I’ve begun to settle into my home away from home in the north woods. It’s a very interesting experience moving to a home that belongs to someone else and sorting out how to slip my food, clothing, and belongings into empty spots without moving or disturbing the owners’ possessions.
Whenever I go on walkabouts like this I find that I exercise courage muscles that I don’t typically need to exercise in my daily routine at home. I also rediscover how to step out of old patterns and see myself more clearly through noticing what scares me, challenges me, or surprises me.
Everything is Vulnerable, Temporary, and Changing
I am reminded once again that everything is vulnerable, temporary, and changing. Though we build up illusions about safety and permanence, the truth is that everything changes all the time.
During the first few days of this walkabout I’ve been acutely noticing what is making me feel vulnerable and what is challenging me.
- Figuring out how to sleep comfortably—I’ve struggled with hip and leg pain issues for years and have found through trial and error a mattress and furniture that work for me at home. When I travel, finding beds that are comfortable enough for me to sleep is a challenge. When I travel I take a couple of twin size foam mattress pads, a thick cushy fabric mattress pad, and a large therm-a-rest along (one of the reasons I don’t do travel that requires flying very often). I found out after 2 nights here that even with all my cushy stuff arranged in all the ways I can think of on the Tempurpedic mattress in the master bedroom, I cannot sleep because of hip pain. In the middle of the night last night I finally moved everything downstairs to an extra bedroom and was able to sleep better there on a more conventional mattress (with the addition of my foam pads and fabric mattress pad).
- Exploring how to structure my time here—I am beginning to reflect on what it is I want to experience and accomplish while I’m here and how I will spend my days. I was surprised at how disquieting it was being in a new place with no routines established, and feeling completely free to do whatever I want whenever I want. Yesterday I found myself looking around the house and thinking, “Now what?” It is taking time to sink into my aloneness here and feel comfortable with it. Unless I choose to drive somewhere, the day passes without seeing another human being with the trees, eagles, ravens, chickadees, jays, woodpeckers, pine grosbeaks, and squirrels the beings I share my day with. Time feels wide open. The wilderness feels endless when I go out hiking. It would be easy to fill my time with reading, knitting, and mindless internet explorations. But that is not why I’m here. I want to spend time out in nature exploring with my camera, do some serious writing, and try my hand at sketching and watercolor painting.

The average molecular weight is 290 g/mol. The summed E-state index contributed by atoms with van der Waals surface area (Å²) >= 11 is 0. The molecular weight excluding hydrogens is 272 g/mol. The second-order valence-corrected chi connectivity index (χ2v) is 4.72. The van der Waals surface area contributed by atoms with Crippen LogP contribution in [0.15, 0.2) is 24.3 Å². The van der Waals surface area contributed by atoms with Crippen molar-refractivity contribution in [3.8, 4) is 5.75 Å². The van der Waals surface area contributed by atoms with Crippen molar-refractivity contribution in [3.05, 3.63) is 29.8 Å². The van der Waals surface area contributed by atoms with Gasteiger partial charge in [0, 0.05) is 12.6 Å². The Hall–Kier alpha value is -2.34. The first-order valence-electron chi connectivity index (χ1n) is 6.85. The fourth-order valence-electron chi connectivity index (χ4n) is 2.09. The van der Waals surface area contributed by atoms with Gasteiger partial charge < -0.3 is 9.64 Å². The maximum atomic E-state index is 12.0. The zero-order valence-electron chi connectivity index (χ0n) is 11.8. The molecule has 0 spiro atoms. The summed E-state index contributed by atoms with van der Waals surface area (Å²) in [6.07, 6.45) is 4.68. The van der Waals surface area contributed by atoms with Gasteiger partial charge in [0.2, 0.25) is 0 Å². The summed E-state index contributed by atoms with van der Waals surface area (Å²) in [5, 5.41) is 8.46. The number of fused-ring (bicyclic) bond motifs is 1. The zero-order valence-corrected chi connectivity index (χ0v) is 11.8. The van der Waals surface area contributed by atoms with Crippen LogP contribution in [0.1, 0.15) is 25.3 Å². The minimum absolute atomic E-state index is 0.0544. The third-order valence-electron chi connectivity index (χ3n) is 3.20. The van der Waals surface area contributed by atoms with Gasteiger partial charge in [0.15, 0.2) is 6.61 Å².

- Working up my courage to go out and explore this cold wilderness is a daily challenge. The question, “Where will I explore today?” often brings up resistance and fear. I’m not a particularly brave person so I find little things like getting in the car and driving someplace unfamiliar a challenge I need to talk myself into taking on. This morning I drove to Ely to pick up a few things at the grocery store. That little jaunt that took only 40 minutes total was a big deal for my inner worrier. Yesterday I went out for a hike in the woods on a trail that Kathy had taken me on when I visited a week and a half ago. After I came back from that trail, I decided to go a short way on a new trail that I hadn’t yet been hiking on. Even that little decision required a bit of effort and a promise to myself to only go a short way before turning back. As I saw animal tracks on and alongside the trail I found myself wishing I knew more about what it was that had been there not too long before me. I saw deer tracks and what looked like rabbit tracks, though they seemed larger than I expected. Today I went back to that trail and took it all the way to where it rejoined the lane to their house. I felt a little surge of satisfaction in that small accomplishment. Other than occasional birdsong in the trees I saw no creatures large or small until I returned up the lane to the house where 2 ravens cawed and took off from a pine tree next to the house.
I know that the more that I exercise my “courage muscles” the easier it will get. That’s what happened when I spent 2 1/2 months the Big Island of Hawaii 4 years ago. In just 2 days I’m beginning to settle in to this peaceful aloneness and discover my own rhythm during the days.
I love the sunrise hour and looking out and to see the 2 bald eagles that have a nest near here, perched up in their favorite pine tree lookout as soon as daylight arrives. The morning light and the silent river flowing by feel magical as the sun rises. I’ve set an extra pair of shoes beside the door to the deck so that I can quickly grab my camera and go outside to make a few photos when I see something intriguing outside.
The hour before sunset is also magical as the river takes on warm hues and the light turns golden. And the night sky last night was gorgeous with a sickle moon high in the sky and bright starlight overhead. The constellation Orion was so brightly shining in the sky I felt like I could almost reach out and touch its stars. And just now as I sit here writing, the two local bald eagles are soaring in circles over the tall pine trees outside the living room window.
What a gift it is to be here. What a gift it is to notice feeling vulnerability and change with as little resistance as possible.
May you walk in beauty.